All About Jazz needs your help and we have a deal. Pay $20 and we'll hide those six pesky Google ads that appear on every page, plus this box and the slideout box on the right for a full year! You'll also fund website expansion.
Tributes come in many forms. Most blatant is the repertory regurgitation of charts associated with the dedicatee or modern takes on that program. Then comes homage, influenced by the historical figure in question, with works in a contemporaneous style. Finally, there appears art inspired by the spirit of the honoree. It is into this last division that this disc falls, with 13 pieces titled after the names of the musicians, created by between one and five participants drawn from a cast of sixteen. None of them sound remotely like saxophonist Albert Ayler, the touchstone of the project, though each of the players undoubtedly operates in a post-Ayler universe in terms of sonic norms. The collection represents selections from a concert held to mark the fortieth anniversary of Ayler's death at Fondation Cartier in Paris, in December 2010.
While brevity can be a virtue in improvised musicwitness pianist Matthew Shipp's series of successful albums, on both Hatology and Thirsty Ear, composed entirely of short tracksthe constantly shifting roster here militates against approaching each piece as a building block in the creation of an integrated suite. Consequently few tracks register with sufficient heft to persist in the memory. Of those that do, two are trios. "Ramon Lopez, Barre Phillips, Michel Portal" takes its time and is all the better for it, with Phillips purposeful and taut, while on "Jean-Jacques Avenel, Simon Goubert, Joe McPhee," familiarity means that it is possible to quickly get a fix on McPhee's combination of dissonant skronk and impassioned melodicism. But at three minutes it is just too brief. Not unexpectedly, "Evan Parker" showcases the Englishman's circular breathing which draws forth a panoply of voices from his tenor, recalling a possessed medium channeling ancestors at a séance, in a totally sui generis exhibition which again ends prematurely.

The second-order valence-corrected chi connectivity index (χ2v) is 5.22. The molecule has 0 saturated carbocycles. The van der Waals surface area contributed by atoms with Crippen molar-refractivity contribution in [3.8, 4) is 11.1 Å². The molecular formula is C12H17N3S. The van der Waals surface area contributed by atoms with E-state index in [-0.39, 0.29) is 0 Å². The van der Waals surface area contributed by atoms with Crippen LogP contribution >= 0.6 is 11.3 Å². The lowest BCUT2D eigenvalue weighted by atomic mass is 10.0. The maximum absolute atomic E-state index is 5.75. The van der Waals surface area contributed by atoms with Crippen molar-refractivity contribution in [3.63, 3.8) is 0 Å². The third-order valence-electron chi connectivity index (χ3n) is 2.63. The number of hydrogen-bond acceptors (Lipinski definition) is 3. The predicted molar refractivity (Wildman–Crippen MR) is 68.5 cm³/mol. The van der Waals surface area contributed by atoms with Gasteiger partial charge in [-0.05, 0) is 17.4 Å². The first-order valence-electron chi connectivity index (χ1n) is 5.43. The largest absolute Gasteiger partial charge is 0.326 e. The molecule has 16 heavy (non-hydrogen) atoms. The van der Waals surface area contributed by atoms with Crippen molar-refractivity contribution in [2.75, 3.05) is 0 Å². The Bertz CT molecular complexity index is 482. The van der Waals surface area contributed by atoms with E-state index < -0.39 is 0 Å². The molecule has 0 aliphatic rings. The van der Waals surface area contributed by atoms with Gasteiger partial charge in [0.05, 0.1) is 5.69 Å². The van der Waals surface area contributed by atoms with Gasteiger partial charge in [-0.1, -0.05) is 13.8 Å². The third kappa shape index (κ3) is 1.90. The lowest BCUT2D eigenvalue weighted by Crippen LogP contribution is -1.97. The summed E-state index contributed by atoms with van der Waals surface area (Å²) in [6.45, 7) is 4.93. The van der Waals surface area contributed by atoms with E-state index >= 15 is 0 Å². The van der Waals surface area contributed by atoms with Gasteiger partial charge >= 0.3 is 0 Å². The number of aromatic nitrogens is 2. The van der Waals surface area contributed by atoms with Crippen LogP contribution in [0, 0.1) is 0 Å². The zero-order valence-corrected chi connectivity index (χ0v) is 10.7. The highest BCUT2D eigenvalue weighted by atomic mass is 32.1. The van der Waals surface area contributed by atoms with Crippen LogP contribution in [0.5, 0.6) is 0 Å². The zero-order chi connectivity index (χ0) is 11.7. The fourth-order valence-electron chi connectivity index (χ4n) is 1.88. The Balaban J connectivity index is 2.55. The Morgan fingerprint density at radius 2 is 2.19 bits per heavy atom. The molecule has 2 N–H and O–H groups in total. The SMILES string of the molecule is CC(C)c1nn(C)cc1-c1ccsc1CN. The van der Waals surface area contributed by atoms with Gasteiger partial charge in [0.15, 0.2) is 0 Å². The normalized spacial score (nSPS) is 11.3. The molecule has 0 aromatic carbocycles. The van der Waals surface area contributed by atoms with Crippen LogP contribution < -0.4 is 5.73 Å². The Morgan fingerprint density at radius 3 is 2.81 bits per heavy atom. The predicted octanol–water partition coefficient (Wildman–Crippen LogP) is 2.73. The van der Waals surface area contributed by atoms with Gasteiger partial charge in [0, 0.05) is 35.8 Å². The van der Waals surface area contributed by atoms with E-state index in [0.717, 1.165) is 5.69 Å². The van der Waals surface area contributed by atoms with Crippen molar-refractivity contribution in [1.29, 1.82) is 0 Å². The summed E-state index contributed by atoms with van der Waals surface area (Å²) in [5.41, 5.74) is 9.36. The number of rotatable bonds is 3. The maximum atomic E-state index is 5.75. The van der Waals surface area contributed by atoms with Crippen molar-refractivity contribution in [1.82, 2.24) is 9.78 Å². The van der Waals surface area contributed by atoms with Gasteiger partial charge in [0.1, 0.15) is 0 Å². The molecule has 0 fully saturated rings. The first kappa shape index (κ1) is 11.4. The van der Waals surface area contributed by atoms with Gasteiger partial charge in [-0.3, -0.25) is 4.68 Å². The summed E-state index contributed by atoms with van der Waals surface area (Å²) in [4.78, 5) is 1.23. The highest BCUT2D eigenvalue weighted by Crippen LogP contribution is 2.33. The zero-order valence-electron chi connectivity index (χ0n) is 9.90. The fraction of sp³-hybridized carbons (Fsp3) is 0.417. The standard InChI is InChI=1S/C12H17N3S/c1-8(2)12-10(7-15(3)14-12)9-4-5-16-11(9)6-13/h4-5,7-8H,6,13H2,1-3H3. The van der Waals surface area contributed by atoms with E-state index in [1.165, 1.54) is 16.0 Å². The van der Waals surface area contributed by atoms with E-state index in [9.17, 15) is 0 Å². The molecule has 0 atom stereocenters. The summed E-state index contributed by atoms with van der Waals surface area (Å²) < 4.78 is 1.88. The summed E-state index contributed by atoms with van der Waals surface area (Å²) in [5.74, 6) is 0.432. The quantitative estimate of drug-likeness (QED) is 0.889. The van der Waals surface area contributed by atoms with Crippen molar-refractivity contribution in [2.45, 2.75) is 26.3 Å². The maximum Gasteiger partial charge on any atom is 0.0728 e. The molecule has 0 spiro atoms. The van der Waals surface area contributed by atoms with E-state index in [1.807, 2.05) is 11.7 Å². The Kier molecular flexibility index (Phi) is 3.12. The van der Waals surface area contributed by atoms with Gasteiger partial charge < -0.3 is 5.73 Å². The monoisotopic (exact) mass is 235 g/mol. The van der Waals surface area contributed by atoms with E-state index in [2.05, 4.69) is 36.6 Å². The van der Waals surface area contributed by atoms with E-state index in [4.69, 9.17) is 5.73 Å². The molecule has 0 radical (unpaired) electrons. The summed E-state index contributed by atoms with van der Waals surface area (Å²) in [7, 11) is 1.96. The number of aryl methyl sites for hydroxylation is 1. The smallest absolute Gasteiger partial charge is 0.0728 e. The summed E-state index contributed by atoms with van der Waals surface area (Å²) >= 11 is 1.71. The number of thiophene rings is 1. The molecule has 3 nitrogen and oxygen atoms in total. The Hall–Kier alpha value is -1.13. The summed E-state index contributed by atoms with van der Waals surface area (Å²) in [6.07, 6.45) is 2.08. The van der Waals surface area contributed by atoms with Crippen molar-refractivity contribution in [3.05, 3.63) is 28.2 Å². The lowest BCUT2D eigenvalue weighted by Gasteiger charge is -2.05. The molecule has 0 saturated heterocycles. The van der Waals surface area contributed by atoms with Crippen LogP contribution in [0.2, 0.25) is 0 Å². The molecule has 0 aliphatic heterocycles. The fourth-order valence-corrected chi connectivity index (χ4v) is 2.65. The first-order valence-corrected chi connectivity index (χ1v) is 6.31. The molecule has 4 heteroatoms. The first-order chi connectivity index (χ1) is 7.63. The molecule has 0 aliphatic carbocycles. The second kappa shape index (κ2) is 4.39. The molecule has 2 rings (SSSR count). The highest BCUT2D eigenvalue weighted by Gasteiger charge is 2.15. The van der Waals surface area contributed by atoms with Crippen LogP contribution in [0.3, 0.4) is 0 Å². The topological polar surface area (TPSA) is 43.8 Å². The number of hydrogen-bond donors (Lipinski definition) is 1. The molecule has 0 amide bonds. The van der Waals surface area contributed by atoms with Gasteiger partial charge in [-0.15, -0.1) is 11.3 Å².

Four cuts featuring voice are mixed. The opener, "Jacqueline Caux," is a reading of an essay on Ayler by her late husband, while "Joëlle Léandre, Urs Leimgruber, John Tchicai" initially features great resonance from the Dane's alto saxophone and Leandre's formidable bass, with the Swiss yapping at their heels, but the synergy becomes less convincing as they commence a wordless chant. "Joëlle Léandre, Urs Leimgruber, Lucia Recio" mines similar territory, although the vocals are more restrained. Most fruitful is the recitation of a poem by New York poet Steve Dalachinsky, incorporating the words of Albert and Donald Ayler, over the bass extremisms of Phillips and Leandre.
However it is the concluding "Joe McPhee" which provides the most touching commemoration of Ayler's legacy, beginning with almost subliminal breath sounds before flowering in a delicate vulnerable quavering rendition of the saxophonist's 1970s composition "Voices," which takes on an emotionally charged dimension as the American blends his voice with wide vibrato smears. His directness and visceral intensity combine in a beautiful meditation worthy of Ayler in his prime.
Track Listing: Jacqueline Caux; Raphaël Imbert, Urs Leimgruber, Joe McPhee, Evan Parker, John Tchicai; Jean-Luc Cappozzo, Sylvain Kassap, Christian Rollet; Steve Dalachinsky, Joëlle Léandre, Barre Phillips; Ramon Lopez; Ramon Lopez, Barre Phillips, Michel Portal; Jean-Jacques Avenel, Simon Goubert, Joe McPhee; Jean-Luc Cappozzo, Joe McPhee; Evan Parker; Joëlle Léandre, Urs Leimgruber, John Tchicai; Simon Goubert, Raphaël Imbert, Sylvain Kassap, Didier Levallet; Joëlle Léandre, Urs Leimgruber, Lucia Recio; Joe McPhee.
Years ago now--in Rhodesia--listening to Voice of America with Willis Conover I heard Bunk Johnson play When The Saints Go Marching In, and Billie Holiday sing Don't Explain. I knew then there was no other life for me than jazz.